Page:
·         The discussion question will facilitate student discussion of Wharton’s thematic connections to and disconnections from earlier American writers with regard to her treatment of society and the individual.

7

19th Century: Charlotte Perkins Gillman

·         Given the Gillman text, students will identify the role of social consciousness in literature and activism as a motive for storytelling. Students will also demonstrate understanding of early feminist thought in American culture. 

·         The discussion question will evaluate possible connections between Gillman’s personal context and the didactic thrust of her short story.

8

Midterm Exam

·         By completing the mid-term exam, the student will demonstrate basic comprehension of assigned texts. Beyond basic knowledge, the essay portion of the test will allow students to manifest an ability to analyze, compare, and evaluate the texts within their contexts and in relation to each other.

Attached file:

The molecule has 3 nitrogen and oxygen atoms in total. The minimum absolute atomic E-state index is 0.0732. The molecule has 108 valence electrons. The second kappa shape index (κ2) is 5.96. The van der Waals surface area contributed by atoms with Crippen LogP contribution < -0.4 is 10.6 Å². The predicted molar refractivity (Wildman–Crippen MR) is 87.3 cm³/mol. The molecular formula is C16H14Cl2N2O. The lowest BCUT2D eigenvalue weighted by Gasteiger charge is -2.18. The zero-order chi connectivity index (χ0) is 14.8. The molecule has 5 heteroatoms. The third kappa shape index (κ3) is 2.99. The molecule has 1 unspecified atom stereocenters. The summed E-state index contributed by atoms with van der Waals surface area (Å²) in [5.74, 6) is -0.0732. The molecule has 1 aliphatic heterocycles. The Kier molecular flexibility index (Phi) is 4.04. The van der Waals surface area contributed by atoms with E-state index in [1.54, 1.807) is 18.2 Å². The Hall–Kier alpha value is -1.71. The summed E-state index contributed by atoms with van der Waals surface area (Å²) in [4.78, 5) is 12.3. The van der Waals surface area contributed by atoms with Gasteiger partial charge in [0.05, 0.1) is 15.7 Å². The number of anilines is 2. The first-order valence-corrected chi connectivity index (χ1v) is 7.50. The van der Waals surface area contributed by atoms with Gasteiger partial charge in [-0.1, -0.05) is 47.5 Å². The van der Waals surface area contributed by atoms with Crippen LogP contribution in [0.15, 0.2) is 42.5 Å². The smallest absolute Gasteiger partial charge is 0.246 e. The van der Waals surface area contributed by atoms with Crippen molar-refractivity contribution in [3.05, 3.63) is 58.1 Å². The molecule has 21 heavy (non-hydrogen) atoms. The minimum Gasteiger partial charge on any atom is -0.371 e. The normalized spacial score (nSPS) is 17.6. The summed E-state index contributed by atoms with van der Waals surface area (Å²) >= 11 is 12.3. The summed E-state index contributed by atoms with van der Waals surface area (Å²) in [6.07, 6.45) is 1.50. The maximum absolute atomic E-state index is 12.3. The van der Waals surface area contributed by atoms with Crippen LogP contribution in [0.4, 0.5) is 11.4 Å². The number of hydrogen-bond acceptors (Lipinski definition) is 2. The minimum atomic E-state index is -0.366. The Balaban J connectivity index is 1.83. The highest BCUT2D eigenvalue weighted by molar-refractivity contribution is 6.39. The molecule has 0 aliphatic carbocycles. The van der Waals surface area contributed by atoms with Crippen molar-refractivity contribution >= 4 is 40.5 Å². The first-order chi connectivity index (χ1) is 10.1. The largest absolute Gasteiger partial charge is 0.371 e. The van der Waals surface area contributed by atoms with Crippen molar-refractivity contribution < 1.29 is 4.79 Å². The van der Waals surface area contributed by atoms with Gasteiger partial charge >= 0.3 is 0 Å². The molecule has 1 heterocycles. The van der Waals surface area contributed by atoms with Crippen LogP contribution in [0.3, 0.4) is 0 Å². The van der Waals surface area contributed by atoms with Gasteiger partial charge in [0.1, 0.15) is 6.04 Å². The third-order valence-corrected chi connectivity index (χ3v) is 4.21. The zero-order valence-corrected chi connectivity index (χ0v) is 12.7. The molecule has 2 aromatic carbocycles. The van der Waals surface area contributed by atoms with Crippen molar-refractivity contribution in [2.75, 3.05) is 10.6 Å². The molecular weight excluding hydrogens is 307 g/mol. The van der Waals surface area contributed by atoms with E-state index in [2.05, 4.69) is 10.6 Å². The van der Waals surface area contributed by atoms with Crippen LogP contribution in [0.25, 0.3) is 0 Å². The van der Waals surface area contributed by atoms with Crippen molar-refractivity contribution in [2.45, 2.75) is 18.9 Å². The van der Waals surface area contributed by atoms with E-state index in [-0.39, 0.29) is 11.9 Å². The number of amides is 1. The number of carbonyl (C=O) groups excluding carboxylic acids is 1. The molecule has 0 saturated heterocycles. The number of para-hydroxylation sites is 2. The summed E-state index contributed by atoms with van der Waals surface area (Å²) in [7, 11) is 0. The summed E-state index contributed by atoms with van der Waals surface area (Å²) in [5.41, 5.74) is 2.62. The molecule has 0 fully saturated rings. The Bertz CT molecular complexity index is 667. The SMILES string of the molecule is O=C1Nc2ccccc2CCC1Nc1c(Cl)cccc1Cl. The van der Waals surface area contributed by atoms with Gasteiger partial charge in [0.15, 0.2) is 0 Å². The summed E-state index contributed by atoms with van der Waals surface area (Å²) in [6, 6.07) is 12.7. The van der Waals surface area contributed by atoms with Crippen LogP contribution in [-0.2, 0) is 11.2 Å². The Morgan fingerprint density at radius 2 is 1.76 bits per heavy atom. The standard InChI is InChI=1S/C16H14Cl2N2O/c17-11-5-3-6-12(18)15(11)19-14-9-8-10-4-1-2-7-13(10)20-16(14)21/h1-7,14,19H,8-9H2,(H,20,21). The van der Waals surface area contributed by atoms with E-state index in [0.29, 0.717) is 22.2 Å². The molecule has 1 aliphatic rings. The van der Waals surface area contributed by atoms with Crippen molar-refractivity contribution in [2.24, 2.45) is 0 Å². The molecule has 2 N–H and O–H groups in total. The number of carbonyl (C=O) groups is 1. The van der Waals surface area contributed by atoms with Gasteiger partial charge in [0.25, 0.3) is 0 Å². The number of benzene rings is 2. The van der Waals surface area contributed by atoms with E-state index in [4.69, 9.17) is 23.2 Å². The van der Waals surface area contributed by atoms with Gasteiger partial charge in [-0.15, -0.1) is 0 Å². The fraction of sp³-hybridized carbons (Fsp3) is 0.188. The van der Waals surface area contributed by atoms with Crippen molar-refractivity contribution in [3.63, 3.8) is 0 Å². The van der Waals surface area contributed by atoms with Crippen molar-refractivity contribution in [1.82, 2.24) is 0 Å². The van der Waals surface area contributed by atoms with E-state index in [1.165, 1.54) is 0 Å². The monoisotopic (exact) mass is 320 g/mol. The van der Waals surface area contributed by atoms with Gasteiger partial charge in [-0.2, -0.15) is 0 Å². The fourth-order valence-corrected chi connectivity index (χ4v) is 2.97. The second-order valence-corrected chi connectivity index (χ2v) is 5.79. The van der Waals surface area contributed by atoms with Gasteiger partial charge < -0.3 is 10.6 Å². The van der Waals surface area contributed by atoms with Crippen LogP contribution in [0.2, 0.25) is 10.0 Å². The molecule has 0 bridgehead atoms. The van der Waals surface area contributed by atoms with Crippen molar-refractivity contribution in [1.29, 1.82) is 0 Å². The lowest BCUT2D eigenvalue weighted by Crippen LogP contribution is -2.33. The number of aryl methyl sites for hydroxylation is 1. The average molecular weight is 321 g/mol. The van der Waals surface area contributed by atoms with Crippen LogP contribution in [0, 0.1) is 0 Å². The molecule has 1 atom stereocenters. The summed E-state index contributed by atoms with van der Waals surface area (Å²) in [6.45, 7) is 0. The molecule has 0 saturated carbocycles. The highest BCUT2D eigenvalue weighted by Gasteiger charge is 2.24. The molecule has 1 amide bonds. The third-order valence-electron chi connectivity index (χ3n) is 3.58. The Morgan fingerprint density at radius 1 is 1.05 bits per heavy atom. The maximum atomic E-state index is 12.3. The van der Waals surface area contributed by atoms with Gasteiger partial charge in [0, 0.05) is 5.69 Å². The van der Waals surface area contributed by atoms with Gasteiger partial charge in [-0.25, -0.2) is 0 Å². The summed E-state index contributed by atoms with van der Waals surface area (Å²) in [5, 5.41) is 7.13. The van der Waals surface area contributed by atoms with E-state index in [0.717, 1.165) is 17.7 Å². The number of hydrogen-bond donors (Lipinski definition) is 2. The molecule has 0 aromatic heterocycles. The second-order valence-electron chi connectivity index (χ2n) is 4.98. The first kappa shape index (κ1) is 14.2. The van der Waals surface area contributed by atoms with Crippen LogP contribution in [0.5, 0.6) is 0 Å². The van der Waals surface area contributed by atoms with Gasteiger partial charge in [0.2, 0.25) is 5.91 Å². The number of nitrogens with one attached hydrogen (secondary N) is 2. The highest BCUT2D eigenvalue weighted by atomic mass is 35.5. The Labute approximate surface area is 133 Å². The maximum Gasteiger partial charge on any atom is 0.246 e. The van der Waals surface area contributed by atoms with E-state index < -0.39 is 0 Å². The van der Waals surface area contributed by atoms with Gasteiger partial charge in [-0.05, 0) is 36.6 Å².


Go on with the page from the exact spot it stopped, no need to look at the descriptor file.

9

20th Century: F. Scott Fitzgerald

·         Given F. Scott Fitzgerald’s short stories, students will identify economic forces present in early 20th century literature. They will also demonstrate understanding of the culture of the Roaring Twenties.

·         In the discussion question, students will analyze parallels between Fitzgerald’s personal experience and his short stories.

10

20th Century: Ernest Hemingway

·         Drawing from assigned texts by Ernest Hemingway, students will evaluate and contrast writers of The Lost Generation through the 1950s.

·         Using the discussion questions, students will examine Hemingway’s style and form, as well as his techniques for creating narrative tension.

11

20th Century: Eudora Welty